South Korean Gate Destroyed in Fire
Lee Jin-man/The Associated Press
The collapse of Sungnye Gate, a 600-year-old landmark designated a top national treasure, shocked the country.
By CHOE SANG-HUN
Published: February 12, 2008
SEOUL, South Korea — The destruction in a fire of the 600-year-old southern gate to what was once the walled city of Seoul, a landmark that survived foreign invasions and wars to be designated South Korea’s top national treasure, has shocked the nation.
A 69-year-old man suspected of setting the fire was arrested Monday night on Kanghwa Island, west of Seoul, The Associated Press reported the police as saying. The man was identified only by his family name, Chae.
The suspect “has confessed his crime,” said Kim Young-soo, chief at a police station handling the case in Seoul, The Associated Press said. The police have a letter from the suspect complaining about a land dispute with a development company, Mr. Kim was quoted as saying, adding that the suspect maintains he did not get enough compensation from the developer for his land in Kyonggi Province near Seoul.
Mr. Kim said the man had been charged in 2006 with setting fire to the Changgyeong Palace in Seoul, which caused $4,230 in damage.
“The Republic of Korea could not even defend its national treasure No. 1!” one front-page newspaper headline lamented, using South Korea’s formal name.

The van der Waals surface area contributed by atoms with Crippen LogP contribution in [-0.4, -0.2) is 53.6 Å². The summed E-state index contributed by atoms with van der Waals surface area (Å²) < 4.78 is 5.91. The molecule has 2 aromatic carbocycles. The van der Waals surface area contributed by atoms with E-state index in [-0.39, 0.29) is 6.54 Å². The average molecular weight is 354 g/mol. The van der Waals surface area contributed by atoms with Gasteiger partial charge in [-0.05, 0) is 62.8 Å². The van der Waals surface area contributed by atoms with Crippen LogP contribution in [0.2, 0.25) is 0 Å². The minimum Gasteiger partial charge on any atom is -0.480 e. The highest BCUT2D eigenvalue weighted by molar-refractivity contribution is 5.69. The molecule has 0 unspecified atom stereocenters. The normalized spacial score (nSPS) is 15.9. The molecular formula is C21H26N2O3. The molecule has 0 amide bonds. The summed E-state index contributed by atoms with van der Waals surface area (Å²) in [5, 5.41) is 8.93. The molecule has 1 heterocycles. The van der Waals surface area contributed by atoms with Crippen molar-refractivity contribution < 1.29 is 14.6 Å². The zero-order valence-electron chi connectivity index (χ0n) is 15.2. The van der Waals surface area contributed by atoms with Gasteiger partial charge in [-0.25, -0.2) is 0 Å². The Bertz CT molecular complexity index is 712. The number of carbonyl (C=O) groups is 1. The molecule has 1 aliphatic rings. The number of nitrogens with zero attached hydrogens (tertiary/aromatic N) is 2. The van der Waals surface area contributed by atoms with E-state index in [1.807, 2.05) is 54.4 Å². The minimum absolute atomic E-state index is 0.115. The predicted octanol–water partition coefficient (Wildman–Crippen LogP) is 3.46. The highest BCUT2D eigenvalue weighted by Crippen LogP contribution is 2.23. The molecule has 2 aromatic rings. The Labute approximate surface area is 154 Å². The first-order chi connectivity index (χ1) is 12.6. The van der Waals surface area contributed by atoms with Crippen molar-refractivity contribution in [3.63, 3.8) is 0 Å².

The fire destroyed Sungnyemun, better known to Koreans and foreign tourists as Namdaemun, or Great South Gate. “With this fire, our national pride was burned down as well,” said Lee Kyung-sook, top aide to President-elect Lee Myung-bak, who rushed to the scene of the blaze on Monday.
Namdaemun, made of wood and stone with a two-tiered, pagoda-shaped tiled roof, was completed in 1398 and served as the main southern entrance to Seoul, which was then a walled city. It was the oldest wooden structure in Seoul, an iconic reminder of old Korea in this modern Asian city, the capital of South Korea, and a major tourist attraction. The site is surrounded by a bustling commercial district. Lately, homeless people had sought shelter there.
The gate survived the Chinese and Japanese invasions that devastated the city. It was repaired several times, most recently after the Korean War of 1950 to 1953. When the South Korean government cataloged its national treasures in 1962, it gave the gate the No. 1 ranking.
Some historians opposed that designation because Japanese invasion forces had passed through it in the late 16th century to destroy Seoul.
The fire was first reported Sunday evening. By late Sunday night, firefighters said they believed that they had contained it. But the fire roared out of control again after midnight and finally destroyed the structure, despite the efforts of more than 360 firefighters.
Cheon Ho-seon, a spokesman for President Roh Moo-hyun, called the loss “an utterly unfortunate and unspeakably deplorable incident.”
“The gate has been our representative cultural asset that has been with us for 600 years,” Mr. Cheon said in a regular news briefing. “All Koreans were shocked and hurt when they saw the gate crumbling in flames.”
The Cultural Heritage Administration said it would take three years and $21 million to rebuild the structure.
Namdaemun succumbed to the very thing it was designed to fight off, according to Korean legend: fire. Korean kings chose the site in the belief that the gate would protect the capital from the fiery spirit of a mountain south of Seoul, historians say.